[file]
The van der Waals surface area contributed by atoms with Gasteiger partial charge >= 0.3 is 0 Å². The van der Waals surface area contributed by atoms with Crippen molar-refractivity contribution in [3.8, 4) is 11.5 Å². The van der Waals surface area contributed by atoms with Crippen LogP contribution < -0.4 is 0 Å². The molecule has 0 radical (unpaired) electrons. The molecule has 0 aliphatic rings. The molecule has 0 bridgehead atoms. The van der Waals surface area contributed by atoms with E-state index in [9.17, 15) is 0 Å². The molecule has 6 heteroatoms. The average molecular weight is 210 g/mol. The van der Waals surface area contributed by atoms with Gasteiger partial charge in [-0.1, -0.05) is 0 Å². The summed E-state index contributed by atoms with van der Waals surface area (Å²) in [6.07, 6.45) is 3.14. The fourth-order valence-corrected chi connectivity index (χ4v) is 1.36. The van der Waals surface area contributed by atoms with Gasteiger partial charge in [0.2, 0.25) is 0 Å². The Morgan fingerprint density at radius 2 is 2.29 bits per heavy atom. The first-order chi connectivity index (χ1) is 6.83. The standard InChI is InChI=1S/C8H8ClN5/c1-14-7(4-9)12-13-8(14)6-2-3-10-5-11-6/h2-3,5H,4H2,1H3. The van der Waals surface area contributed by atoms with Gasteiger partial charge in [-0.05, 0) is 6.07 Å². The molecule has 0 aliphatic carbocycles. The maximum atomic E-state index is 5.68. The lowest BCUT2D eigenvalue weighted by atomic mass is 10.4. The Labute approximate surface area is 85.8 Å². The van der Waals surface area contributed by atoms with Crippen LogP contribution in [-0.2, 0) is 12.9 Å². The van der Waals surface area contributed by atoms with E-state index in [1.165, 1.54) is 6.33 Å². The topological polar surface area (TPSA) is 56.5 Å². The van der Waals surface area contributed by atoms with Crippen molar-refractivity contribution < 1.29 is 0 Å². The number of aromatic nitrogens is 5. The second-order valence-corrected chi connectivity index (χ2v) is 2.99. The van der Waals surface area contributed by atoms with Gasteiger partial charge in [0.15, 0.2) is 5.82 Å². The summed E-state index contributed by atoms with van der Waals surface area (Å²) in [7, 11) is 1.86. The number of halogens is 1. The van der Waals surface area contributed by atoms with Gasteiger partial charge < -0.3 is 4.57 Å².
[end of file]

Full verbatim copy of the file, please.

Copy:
The van der Waals surface area contributed by atoms with Gasteiger partial charge >= 0.3 is 0 Å². The van der Waals surface area contributed by atoms with Crippen molar-refractivity contribution in [3.8, 4) is 11.5 Å². The van der Waals surface area contributed by atoms with Crippen LogP contribution < -0.4 is 0 Å². The molecule has 0 radical (unpaired) electrons. The molecule has 0 aliphatic rings. The molecule has 0 bridgehead atoms. The van der Waals surface area contributed by atoms with E-state index in [9.17, 15) is 0 Å². The molecule has 6 heteroatoms. The average molecular weight is 210 g/mol. The van der Waals surface area contributed by atoms with Gasteiger partial charge in [-0.1, -0.05) is 0 Å². The summed E-state index contributed by atoms with van der Waals surface area (Å²) in [6.07, 6.45) is 3.14. The fourth-order valence-corrected chi connectivity index (χ4v) is 1.36. The van der Waals surface area contributed by atoms with Gasteiger partial charge in [0.2, 0.25) is 0 Å². The Morgan fingerprint density at radius 2 is 2.29 bits per heavy atom. The first-order chi connectivity index (χ1) is 6.83. The standard InChI is InChI=1S/C8H8ClN5/c1-14-7(4-9)12-13-8(14)6-2-3-10-5-11-6/h2-3,5H,4H2,1H3. The van der Waals surface area contributed by atoms with Gasteiger partial charge in [-0.05, 0) is 6.07 Å². The molecule has 0 aliphatic carbocycles. The maximum atomic E-state index is 5.68. The lowest BCUT2D eigenvalue weighted by atomic mass is 10.4. The Labute approximate surface area is 85.8 Å². The van der Waals surface area contributed by atoms with Crippen LogP contribution in [-0.2, 0) is 12.9 Å². The van der Waals surface area contributed by atoms with E-state index in [1.165, 1.54) is 6.33 Å². The topological polar surface area (TPSA) is 56.5 Å². The van der Waals surface area contributed by atoms with Crippen molar-refractivity contribution < 1.29 is 0 Å². The number of aromatic nitrogens is 5. The second-order valence-corrected chi connectivity index (χ2v) is 2.99. The van der Waals surface area contributed by atoms with Gasteiger partial charge in [0.15, 0.2) is 5.82 Å². The summed E-state index contributed by atoms with van der Waals surface area (Å²) in [7, 11) is 1.86. The number of halogens is 1. The van der Waals surface area contributed by atoms with Gasteiger partial charge < -0.3 is 4.57 Å².